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Sep 27, 2013 09:14 AM EDT

Alaska Museum Researchers Find Fossilized Dinosaur Footprints along Yukon River

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Scientists from the University of Alaska Museum of the North discovered thousands of fossilized dinosaur footprints along the Yukon River.

"This is the kind of discovery you would have expected in the Lower 48 [states] a hundred years ago," said Pat Druckenmiller, University of Alaska Museum of the North earth sciences curator, in an official statement.

The footprints belonged to a variety of dinosaurs-big and small, meat and plant eaters.

The discovery happened when the team embarked on a 500-mile (800 kilometers) journey down the Tanana and Yukon rivers this summer. They brought back 2,000 pounds (900 kilograms) of dinosaur footprint fossils.

"We found dinosaur footprints by the scores on literally every outcrop we stopped at," expedition researcher Paul McCarthy, of the University of Alaska Fairbanks, said. "I've seen dinosaur footprints in Alaska now in rocks from southwest Alaska, the North Slope and Denali National Park in the Interior, but there aren't many places where footprints occur in such abundance."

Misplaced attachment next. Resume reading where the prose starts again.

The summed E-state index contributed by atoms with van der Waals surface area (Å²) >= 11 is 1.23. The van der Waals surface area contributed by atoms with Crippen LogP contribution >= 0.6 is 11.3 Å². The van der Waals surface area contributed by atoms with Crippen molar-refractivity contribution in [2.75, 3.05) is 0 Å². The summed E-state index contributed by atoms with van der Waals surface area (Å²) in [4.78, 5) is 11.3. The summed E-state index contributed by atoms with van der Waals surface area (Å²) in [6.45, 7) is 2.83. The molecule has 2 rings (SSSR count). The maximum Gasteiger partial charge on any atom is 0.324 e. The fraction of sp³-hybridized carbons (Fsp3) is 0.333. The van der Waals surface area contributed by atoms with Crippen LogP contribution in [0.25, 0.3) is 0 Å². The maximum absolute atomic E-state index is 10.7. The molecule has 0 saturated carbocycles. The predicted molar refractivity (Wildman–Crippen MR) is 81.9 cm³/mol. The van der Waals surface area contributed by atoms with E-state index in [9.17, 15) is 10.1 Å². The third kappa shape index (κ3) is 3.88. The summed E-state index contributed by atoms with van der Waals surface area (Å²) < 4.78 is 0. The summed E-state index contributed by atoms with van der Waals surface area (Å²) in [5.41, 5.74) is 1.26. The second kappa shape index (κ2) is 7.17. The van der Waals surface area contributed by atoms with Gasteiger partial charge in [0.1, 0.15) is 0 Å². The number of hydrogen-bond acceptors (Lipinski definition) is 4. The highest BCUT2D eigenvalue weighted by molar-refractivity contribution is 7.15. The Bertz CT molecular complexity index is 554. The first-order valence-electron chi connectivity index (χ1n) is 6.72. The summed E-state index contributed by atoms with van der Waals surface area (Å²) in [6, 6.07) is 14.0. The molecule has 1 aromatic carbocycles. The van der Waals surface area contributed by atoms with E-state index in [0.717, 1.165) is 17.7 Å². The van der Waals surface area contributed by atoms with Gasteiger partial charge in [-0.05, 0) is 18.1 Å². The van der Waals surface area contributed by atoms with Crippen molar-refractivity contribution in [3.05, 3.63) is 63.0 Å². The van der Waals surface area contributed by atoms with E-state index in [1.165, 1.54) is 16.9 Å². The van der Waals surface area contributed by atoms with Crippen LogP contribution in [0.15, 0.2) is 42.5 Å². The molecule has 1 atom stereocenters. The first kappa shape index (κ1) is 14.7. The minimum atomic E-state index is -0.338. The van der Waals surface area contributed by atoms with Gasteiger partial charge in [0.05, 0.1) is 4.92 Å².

(Photo : University of Alaska/Kevin May)
The team heading down the Yukon River.

Druckenmiller said that the trip resulted in an 'evidence of an extinct ecosystem we never knew existed.'

According to Discovery, the footprints are believed to be at least 25 million years older than the ones unearthed in Alaska's Denali National Park, which are estimated to be up to 70 million years old.

Surprisingly, the fossilized dinosaur footprints found in Alaska protruded from the rocks instead of sunken inwards.

Druckenmiller said that the reason why they have been ignored until now is because they're in 'natural casts,' meaning, the sand must have filled in the actual foot trail after the dinosaurs stepped in mud.

"These are not negative impressions," Druckenmiller said. "Rather they stick out from the rock and sometimes look like blobs with toes."

"If there's a big storm and the footprint is covered in clay blown from the hillside, it will cover the footprint," Mark Norell, the head of paleontology at the American Museum of Natural History told ABC News. After it hardens over millions of years, the clay molding ends up capturing what the foot itself looked like. "It's like you're seeing the animal's foot while it was alive."

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